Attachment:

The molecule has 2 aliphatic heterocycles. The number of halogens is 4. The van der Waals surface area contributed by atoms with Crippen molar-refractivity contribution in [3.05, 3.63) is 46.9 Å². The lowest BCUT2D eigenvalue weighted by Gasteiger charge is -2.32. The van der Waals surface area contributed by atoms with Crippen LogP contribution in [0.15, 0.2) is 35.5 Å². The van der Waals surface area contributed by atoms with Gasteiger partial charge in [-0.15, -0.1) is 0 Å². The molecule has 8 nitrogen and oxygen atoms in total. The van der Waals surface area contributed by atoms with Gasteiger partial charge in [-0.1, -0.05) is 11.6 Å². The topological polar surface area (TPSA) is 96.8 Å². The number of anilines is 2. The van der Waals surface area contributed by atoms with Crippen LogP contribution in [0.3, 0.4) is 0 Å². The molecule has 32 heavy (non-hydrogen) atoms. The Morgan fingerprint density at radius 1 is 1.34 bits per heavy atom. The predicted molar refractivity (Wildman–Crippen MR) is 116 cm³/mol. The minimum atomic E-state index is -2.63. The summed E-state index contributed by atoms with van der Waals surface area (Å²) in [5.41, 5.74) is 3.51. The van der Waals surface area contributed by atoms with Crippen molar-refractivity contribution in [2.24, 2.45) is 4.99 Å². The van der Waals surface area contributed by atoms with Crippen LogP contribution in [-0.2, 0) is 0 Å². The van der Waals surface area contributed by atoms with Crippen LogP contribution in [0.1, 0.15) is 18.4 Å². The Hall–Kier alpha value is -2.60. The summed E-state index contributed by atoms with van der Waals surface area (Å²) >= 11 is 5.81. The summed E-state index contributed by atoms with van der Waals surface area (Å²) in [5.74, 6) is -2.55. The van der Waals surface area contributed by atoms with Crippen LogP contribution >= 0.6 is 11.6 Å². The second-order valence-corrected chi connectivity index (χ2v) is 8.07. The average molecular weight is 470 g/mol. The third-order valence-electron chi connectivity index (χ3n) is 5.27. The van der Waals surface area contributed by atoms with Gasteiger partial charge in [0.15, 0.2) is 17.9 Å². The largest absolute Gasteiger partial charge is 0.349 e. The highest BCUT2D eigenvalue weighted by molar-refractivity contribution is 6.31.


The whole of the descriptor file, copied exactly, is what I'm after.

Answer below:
The molecule has 2 aliphatic heterocycles. The number of halogens is 4. The van der Waals surface area contributed by atoms with Crippen molar-refractivity contribution in [3.05, 3.63) is 46.9 Å². The lowest BCUT2D eigenvalue weighted by Gasteiger charge is -2.32. The van der Waals surface area contributed by atoms with Crippen LogP contribution in [0.15, 0.2) is 35.5 Å². The van der Waals surface area contributed by atoms with Gasteiger partial charge in [-0.15, -0.1) is 0 Å². The molecule has 8 nitrogen and oxygen atoms in total. The van der Waals surface area contributed by atoms with Gasteiger partial charge in [-0.1, -0.05) is 11.6 Å². The topological polar surface area (TPSA) is 96.8 Å². The number of anilines is 2. The van der Waals surface area contributed by atoms with Crippen LogP contribution in [0.3, 0.4) is 0 Å². The molecule has 32 heavy (non-hydrogen) atoms. The Morgan fingerprint density at radius 1 is 1.34 bits per heavy atom. The predicted molar refractivity (Wildman–Crippen MR) is 116 cm³/mol. The minimum atomic E-state index is -2.63. The summed E-state index contributed by atoms with van der Waals surface area (Å²) in [5.41, 5.74) is 3.51. The van der Waals surface area contributed by atoms with Crippen molar-refractivity contribution in [2.24, 2.45) is 4.99 Å². The van der Waals surface area contributed by atoms with Crippen LogP contribution in [-0.2, 0) is 0 Å². The van der Waals surface area contributed by atoms with Crippen LogP contribution in [0.1, 0.15) is 18.4 Å². The Hall–Kier alpha value is -2.60. The summed E-state index contributed by atoms with van der Waals surface area (Å²) >= 11 is 5.81. The summed E-state index contributed by atoms with van der Waals surface area (Å²) in [5.74, 6) is -2.55. The van der Waals surface area contributed by atoms with Crippen LogP contribution >= 0.6 is 11.6 Å². The second-order valence-corrected chi connectivity index (χ2v) is 8.07. The average molecular weight is 470 g/mol. The third-order valence-electron chi connectivity index (χ3n) is 5.27. The van der Waals surface area contributed by atoms with Gasteiger partial charge in [0.15, 0.2) is 17.9 Å². The largest absolute Gasteiger partial charge is 0.349 e. The highest BCUT2D eigenvalue weighted by molar-refractivity contribution is 6.31.